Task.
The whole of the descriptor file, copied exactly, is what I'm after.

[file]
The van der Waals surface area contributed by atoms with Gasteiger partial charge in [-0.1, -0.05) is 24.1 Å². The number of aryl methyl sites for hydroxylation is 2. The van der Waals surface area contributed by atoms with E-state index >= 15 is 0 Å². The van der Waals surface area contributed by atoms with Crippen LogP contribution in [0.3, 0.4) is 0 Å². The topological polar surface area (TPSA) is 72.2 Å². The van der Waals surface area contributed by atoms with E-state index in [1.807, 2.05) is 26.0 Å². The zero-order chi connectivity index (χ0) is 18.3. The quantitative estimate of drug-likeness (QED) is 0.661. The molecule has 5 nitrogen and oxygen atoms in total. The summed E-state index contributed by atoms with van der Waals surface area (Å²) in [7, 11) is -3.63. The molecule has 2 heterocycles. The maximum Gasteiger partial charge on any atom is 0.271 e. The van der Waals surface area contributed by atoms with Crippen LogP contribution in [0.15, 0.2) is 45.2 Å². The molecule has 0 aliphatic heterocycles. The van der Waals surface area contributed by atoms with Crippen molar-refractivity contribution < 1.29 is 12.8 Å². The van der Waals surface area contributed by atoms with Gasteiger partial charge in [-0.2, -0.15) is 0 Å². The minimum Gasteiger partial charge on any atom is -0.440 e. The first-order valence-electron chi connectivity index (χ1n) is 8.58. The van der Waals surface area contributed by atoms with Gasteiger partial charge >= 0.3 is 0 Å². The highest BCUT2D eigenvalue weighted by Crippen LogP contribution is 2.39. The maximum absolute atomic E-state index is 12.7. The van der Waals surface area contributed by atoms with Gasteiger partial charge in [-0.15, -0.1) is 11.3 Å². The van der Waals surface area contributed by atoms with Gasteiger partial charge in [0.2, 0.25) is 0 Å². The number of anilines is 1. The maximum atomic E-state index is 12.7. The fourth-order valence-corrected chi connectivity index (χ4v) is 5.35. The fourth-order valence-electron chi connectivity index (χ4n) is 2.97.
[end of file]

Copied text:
The van der Waals surface area contributed by atoms with Gasteiger partial charge in [-0.1, -0.05) is 24.1 Å². The number of aryl methyl sites for hydroxylation is 2. The van der Waals surface area contributed by atoms with E-state index >= 15 is 0 Å². The van der Waals surface area contributed by atoms with Crippen LogP contribution in [0.3, 0.4) is 0 Å². The topological polar surface area (TPSA) is 72.2 Å². The van der Waals surface area contributed by atoms with E-state index in [1.807, 2.05) is 26.0 Å². The zero-order chi connectivity index (χ0) is 18.3. The quantitative estimate of drug-likeness (QED) is 0.661. The molecule has 5 nitrogen and oxygen atoms in total. The summed E-state index contributed by atoms with van der Waals surface area (Å²) in [7, 11) is -3.63. The molecule has 2 heterocycles. The maximum Gasteiger partial charge on any atom is 0.271 e. The van der Waals surface area contributed by atoms with Crippen LogP contribution in [0.15, 0.2) is 45.2 Å². The molecule has 0 aliphatic heterocycles. The van der Waals surface area contributed by atoms with Crippen molar-refractivity contribution < 1.29 is 12.8 Å². The van der Waals surface area contributed by atoms with Gasteiger partial charge in [-0.2, -0.15) is 0 Å². The minimum Gasteiger partial charge on any atom is -0.440 e. The first-order valence-electron chi connectivity index (χ1n) is 8.58. The van der Waals surface area contributed by atoms with Gasteiger partial charge >= 0.3 is 0 Å². The highest BCUT2D eigenvalue weighted by Crippen LogP contribution is 2.39. The maximum absolute atomic E-state index is 12.7. The van der Waals surface area contributed by atoms with Gasteiger partial charge in [-0.15, -0.1) is 11.3 Å². The van der Waals surface area contributed by atoms with Gasteiger partial charge in [0.2, 0.25) is 0 Å². The number of anilines is 1. The maximum atomic E-state index is 12.7. The fourth-order valence-corrected chi connectivity index (χ4v) is 5.35. The fourth-order valence-electron chi connectivity index (χ4n) is 2.97.